FAQ: Questions about donkeys, answered.

Q: What is the difference between a donkey and a mule?
A: A donkey is a vegetarian quadroped and a member of the equine family. The equine family is made up of asses (donkeys), zebras and horses. Since they are in the same family, donkeys and horses can interbreed. When this happens, the foal is called a mule.
Q: How old do donkeys get?
A: With adequate care, in the Canadian climate donkeys can live to be 35+ years old.
Q: Why do people have donkeys?
A: In North America, donkeys and mules are primarily pets. In the western states and provinces, donkeys and mules are often used as pack animals in recreational activities. Donkeys can be trained to pull carts for pleasure-driving, while riding mules is popular.
Q: Could I own just one donkey?
A: Yes, although two donkeys would be much more contented. They are very sociable creatures and are most comfortable with their own kind. We do not normally place one Donkey out on a foster farm.
Q: Are donkeys as stubborn as they say?
A: No. Donkeys are not flight animals like horses are. When a donkey is faced with a strange situation, its instinct is to stand still and to consider what is expected. If it is being asked to do something that is not in its interest to do, then the donkey will remain where it is. Some people call that stubbornness while others realize that it’s just common sense.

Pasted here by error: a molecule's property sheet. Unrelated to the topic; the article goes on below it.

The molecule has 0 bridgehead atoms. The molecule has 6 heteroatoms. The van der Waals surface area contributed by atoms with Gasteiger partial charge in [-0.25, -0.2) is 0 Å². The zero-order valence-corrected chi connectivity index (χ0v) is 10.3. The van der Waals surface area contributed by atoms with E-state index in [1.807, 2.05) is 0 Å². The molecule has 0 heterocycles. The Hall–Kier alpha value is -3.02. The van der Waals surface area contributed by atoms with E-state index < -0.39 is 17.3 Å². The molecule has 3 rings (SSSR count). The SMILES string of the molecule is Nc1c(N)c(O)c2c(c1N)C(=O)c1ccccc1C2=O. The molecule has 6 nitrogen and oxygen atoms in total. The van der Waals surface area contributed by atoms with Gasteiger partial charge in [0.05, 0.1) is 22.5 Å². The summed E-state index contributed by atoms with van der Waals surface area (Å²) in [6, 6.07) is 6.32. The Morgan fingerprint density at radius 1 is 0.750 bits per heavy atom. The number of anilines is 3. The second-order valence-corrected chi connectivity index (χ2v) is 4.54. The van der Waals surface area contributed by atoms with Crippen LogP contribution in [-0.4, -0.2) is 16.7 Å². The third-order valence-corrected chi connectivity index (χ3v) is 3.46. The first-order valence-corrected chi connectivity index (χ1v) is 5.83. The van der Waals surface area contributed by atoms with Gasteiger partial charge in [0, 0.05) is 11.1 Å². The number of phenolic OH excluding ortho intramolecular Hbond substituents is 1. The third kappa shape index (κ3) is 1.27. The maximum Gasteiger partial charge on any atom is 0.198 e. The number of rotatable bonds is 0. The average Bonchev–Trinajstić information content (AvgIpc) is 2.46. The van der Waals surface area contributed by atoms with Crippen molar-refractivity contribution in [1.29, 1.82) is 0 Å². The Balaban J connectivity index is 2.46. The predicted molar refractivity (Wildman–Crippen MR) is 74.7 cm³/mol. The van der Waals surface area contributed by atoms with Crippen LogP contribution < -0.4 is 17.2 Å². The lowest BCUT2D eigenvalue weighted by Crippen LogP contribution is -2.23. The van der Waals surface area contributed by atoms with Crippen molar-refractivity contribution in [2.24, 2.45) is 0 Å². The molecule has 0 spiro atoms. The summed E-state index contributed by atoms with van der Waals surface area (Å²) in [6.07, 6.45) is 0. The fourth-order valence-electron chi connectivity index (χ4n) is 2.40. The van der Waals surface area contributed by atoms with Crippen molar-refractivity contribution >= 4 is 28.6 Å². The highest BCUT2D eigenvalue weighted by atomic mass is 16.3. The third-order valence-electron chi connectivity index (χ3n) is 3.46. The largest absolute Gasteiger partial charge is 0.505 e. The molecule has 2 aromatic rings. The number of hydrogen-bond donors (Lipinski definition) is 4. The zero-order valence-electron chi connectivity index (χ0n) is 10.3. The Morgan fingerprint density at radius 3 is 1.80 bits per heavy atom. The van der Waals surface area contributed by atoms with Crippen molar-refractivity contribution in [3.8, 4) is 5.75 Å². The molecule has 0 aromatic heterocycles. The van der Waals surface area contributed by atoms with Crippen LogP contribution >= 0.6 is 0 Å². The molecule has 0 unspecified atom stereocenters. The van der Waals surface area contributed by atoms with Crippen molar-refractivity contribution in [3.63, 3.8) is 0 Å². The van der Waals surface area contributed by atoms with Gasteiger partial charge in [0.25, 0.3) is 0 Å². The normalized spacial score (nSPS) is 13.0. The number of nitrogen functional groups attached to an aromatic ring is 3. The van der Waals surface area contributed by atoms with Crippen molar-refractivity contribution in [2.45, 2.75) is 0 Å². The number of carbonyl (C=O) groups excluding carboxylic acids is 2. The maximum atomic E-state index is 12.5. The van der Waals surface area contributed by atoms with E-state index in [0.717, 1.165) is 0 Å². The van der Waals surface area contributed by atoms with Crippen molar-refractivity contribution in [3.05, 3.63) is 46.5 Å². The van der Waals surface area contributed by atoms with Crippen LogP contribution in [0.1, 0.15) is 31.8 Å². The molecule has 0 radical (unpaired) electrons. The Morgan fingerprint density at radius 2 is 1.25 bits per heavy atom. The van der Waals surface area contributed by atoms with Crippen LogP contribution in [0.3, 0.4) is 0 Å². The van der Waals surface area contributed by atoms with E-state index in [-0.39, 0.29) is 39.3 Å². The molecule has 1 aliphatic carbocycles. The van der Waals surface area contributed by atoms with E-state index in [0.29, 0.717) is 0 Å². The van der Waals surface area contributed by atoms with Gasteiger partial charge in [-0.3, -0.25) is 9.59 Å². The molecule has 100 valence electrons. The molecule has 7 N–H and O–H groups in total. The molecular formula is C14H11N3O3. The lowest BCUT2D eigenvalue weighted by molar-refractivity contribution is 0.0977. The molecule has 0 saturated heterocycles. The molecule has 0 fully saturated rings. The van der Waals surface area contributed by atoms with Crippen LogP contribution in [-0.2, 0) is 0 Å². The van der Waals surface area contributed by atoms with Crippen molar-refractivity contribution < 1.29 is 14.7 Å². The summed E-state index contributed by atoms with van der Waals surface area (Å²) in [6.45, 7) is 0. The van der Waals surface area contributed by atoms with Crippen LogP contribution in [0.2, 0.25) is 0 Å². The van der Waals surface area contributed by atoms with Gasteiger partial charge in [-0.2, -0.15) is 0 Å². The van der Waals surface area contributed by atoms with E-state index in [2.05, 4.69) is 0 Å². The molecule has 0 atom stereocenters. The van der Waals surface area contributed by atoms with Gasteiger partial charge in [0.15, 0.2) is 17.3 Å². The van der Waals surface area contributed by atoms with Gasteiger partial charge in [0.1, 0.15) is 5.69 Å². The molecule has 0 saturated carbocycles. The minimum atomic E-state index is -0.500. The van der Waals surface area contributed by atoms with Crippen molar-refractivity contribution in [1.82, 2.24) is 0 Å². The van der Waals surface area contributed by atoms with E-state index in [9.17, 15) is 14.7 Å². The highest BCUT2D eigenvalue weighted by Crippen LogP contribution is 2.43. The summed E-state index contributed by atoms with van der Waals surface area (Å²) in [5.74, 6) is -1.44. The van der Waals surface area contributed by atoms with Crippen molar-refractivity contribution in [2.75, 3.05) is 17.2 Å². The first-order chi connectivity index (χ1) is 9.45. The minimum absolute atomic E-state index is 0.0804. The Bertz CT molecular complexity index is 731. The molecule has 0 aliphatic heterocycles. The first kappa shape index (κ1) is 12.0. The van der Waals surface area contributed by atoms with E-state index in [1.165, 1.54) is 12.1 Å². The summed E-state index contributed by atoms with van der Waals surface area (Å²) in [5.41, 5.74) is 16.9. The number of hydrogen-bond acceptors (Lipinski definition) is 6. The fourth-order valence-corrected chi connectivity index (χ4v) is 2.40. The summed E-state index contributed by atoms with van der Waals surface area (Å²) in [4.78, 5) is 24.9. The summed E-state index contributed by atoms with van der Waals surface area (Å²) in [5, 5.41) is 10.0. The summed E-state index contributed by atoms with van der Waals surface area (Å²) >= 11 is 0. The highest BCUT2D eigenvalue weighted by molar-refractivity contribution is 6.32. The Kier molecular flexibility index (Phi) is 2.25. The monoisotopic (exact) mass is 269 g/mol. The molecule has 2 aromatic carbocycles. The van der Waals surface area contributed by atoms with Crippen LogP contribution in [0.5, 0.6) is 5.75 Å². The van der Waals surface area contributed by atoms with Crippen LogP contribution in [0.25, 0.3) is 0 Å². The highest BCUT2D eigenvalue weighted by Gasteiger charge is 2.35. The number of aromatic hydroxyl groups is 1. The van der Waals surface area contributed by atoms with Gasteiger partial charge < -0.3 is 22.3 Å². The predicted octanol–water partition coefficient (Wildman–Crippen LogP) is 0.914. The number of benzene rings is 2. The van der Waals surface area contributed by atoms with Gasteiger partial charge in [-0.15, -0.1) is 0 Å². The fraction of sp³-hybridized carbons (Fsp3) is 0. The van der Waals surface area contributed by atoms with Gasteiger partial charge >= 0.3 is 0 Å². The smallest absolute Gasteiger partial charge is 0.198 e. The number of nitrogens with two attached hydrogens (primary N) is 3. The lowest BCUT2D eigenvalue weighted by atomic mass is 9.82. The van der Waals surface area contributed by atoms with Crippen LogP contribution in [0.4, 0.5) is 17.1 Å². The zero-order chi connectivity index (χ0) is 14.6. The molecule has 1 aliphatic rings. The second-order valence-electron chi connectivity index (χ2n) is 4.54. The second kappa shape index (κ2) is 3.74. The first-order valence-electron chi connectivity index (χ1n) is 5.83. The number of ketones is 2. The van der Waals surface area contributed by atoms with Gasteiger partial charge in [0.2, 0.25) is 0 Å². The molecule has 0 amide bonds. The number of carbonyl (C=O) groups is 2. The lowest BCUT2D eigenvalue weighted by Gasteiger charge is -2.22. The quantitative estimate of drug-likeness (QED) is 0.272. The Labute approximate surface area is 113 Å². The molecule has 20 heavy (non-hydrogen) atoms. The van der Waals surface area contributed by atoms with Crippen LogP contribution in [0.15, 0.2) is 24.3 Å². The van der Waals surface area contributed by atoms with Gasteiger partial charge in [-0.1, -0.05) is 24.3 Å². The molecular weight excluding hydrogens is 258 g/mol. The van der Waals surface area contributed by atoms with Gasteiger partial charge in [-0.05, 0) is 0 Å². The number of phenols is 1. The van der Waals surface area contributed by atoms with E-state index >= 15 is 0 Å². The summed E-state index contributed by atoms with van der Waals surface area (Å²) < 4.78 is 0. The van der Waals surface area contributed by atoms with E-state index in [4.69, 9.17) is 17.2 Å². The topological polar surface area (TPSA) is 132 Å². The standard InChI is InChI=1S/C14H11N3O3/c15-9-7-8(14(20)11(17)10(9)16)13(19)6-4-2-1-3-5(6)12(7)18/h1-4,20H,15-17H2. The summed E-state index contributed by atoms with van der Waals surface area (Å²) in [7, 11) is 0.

Q: Are donkeys really 'guard' animals - do they guard sheep from coyotes?
A: This is a common myth that needs refuting. Donkeys are not, inherently, guard animals. They will only guard a sheep (for example) if they have bonded with the sheep, for example if a jennet and her foal are placed with a flock of sheep, then the foal is likely to develop a bond with the sheep. However, if a donkey is simply placed in a herd of sheep, it will be no more useful a guardian than one of the sheep in the herd. A much better guardian of sheep is the Bernese Mountain Dog, which has historically been used to great success as a guardian of livestock.
Q: Should a donkey be placed with cattle in order to calm the calves?
A: This practice is not in the donkey's interest at all. Cattle are fed an extremely rich diet and if a donkey is fed with the group, then it can become extremely obese. This, in turn, can cause hoof problems for the donkey. Also there is the matter of sociability: donkeys are herd animals, most content with their own kind. There is little, if any, reason for them to bond with cattle.